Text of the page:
Hôtel des Invalides, Paris

The Tomb of Napoleon, Les Invalides, Paris – © David H. Enzel, 2023

The Hôtel des Invalides, commonly called Les Invalides, is a complex of buildings in the 7th arrondissement of Paris, containing museums and monuments, all relating to the military history of France, as well as a hospital and a retirement home for war veterans, the building’s original purpose. The buildings house the Musée de l’Armée, the military museum of the Army of France, the Musée des Plans-Reliefs, and the Musée d’Histoire Contemporaine. The complex also includes the former hospital chapel, now the national cathedral of the French military, and the adjacent former Royal Chapel known as the Dôme des Invalides, the tallest church building in Paris at a height of 107 meters. The latter has been converted into a shrine of some of France’s leading military figures, most notably the tomb of Napoleon.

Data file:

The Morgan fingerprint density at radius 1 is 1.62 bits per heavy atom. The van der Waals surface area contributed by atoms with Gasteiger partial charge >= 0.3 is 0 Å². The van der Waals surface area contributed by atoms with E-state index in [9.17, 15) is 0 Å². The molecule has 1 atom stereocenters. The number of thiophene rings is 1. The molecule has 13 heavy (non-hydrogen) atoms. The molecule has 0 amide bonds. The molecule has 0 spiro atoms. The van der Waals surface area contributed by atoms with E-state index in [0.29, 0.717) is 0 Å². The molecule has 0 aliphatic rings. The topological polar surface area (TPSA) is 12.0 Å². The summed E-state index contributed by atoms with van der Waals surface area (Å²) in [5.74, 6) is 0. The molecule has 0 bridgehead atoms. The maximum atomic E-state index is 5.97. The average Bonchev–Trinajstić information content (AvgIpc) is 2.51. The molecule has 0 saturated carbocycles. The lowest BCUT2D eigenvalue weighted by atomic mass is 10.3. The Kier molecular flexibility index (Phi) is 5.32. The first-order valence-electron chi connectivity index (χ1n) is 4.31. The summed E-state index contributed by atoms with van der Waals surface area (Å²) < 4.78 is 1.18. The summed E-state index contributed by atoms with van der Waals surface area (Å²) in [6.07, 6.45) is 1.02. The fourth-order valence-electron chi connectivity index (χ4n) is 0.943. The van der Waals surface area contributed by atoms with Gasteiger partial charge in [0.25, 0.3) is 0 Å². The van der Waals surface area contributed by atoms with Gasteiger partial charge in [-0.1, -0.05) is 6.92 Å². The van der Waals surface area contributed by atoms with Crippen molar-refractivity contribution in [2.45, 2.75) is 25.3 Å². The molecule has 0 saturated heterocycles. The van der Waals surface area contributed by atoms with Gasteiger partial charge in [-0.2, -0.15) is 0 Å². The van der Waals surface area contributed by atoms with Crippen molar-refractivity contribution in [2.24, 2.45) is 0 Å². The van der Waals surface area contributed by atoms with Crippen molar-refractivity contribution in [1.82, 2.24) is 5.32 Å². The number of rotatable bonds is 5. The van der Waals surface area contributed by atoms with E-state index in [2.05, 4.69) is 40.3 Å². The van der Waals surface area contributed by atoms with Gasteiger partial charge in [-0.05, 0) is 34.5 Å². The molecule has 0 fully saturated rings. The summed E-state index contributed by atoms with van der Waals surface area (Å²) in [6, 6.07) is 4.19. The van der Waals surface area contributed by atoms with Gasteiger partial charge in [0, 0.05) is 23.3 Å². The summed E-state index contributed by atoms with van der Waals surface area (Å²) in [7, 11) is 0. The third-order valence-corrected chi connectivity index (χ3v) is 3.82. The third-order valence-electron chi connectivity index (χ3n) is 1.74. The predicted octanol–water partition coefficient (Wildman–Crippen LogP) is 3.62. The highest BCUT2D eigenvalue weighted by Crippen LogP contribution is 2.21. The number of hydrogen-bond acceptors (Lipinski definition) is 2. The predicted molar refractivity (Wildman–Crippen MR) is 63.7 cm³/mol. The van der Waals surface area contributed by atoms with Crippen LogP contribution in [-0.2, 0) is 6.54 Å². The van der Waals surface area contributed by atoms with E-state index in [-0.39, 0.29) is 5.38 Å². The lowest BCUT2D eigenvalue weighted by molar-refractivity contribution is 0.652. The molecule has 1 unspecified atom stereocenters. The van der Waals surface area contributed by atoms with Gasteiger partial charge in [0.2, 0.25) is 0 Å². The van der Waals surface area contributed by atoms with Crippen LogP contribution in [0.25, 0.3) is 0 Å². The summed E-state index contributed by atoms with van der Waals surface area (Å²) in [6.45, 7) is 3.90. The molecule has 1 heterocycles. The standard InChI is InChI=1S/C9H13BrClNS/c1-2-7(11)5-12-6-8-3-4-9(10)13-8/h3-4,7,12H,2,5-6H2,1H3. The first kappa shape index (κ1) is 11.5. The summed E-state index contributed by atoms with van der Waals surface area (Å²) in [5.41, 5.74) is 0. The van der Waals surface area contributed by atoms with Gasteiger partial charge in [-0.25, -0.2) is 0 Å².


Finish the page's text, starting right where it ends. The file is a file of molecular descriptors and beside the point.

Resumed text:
The main courtyard is the central space of Les Invalides. It is 102 meters (335 feet) long and 64 meters (210 feet) wide, This courtyard is the largest of the Invalides. It is an example of classical architecture of the 17th century. 

Courtyard, Les Invalides – © David H. Enzel, 2023

The Invalides has served as the scene for key events in French history.  For example, on July 14, 1789 it was stormed by Parisian rioters who seized the cannons and muskets stored in its cellars to use against the Bastille later the same day. Napoleon was entombed under the dome of the Invalides in 1840. The rehabilitation ceremony of Alfred Dreyfus took place in a courtyard of the complex in 1906.

More photos of Les Invalides (click to view in a lightbox):

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